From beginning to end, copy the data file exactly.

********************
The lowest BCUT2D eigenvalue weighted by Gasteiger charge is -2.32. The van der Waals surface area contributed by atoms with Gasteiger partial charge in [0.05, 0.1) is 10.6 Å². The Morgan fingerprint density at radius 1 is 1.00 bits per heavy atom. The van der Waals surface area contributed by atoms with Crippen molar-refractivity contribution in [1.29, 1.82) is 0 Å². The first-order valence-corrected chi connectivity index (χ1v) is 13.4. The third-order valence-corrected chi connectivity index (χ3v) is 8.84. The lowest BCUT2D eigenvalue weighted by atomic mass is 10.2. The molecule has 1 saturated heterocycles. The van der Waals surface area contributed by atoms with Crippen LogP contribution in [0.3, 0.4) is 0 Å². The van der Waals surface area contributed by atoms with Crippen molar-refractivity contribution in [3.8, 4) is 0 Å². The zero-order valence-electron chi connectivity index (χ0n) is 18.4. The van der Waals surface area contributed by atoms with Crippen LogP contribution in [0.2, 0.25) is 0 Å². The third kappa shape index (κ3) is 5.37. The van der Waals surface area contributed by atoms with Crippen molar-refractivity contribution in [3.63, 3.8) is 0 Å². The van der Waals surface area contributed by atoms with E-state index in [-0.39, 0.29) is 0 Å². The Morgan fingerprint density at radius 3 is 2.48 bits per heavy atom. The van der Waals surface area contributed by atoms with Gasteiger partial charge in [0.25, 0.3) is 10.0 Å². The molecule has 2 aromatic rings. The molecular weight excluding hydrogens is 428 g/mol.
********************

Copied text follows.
The lowest BCUT2D eigenvalue weighted by Gasteiger charge is -2.32. The van der Waals surface area contributed by atoms with Gasteiger partial charge in [0.05, 0.1) is 10.6 Å². The Morgan fingerprint density at radius 1 is 1.00 bits per heavy atom. The van der Waals surface area contributed by atoms with Crippen molar-refractivity contribution in [1.29, 1.82) is 0 Å². The first-order valence-corrected chi connectivity index (χ1v) is 13.4. The third-order valence-corrected chi connectivity index (χ3v) is 8.84. The lowest BCUT2D eigenvalue weighted by atomic mass is 10.2. The molecule has 1 saturated heterocycles. The van der Waals surface area contributed by atoms with Crippen LogP contribution in [0.3, 0.4) is 0 Å². The van der Waals surface area contributed by atoms with Crippen molar-refractivity contribution in [3.8, 4) is 0 Å². The zero-order valence-electron chi connectivity index (χ0n) is 18.4. The van der Waals surface area contributed by atoms with Crippen LogP contribution in [0.2, 0.25) is 0 Å². The third kappa shape index (κ3) is 5.37. The van der Waals surface area contributed by atoms with Crippen molar-refractivity contribution in [3.63, 3.8) is 0 Å². The van der Waals surface area contributed by atoms with E-state index in [-0.39, 0.29) is 0 Å². The Morgan fingerprint density at radius 3 is 2.48 bits per heavy atom. The van der Waals surface area contributed by atoms with Gasteiger partial charge in [0.25, 0.3) is 10.0 Å². The molecule has 2 aromatic rings. The molecular weight excluding hydrogens is 428 g/mol.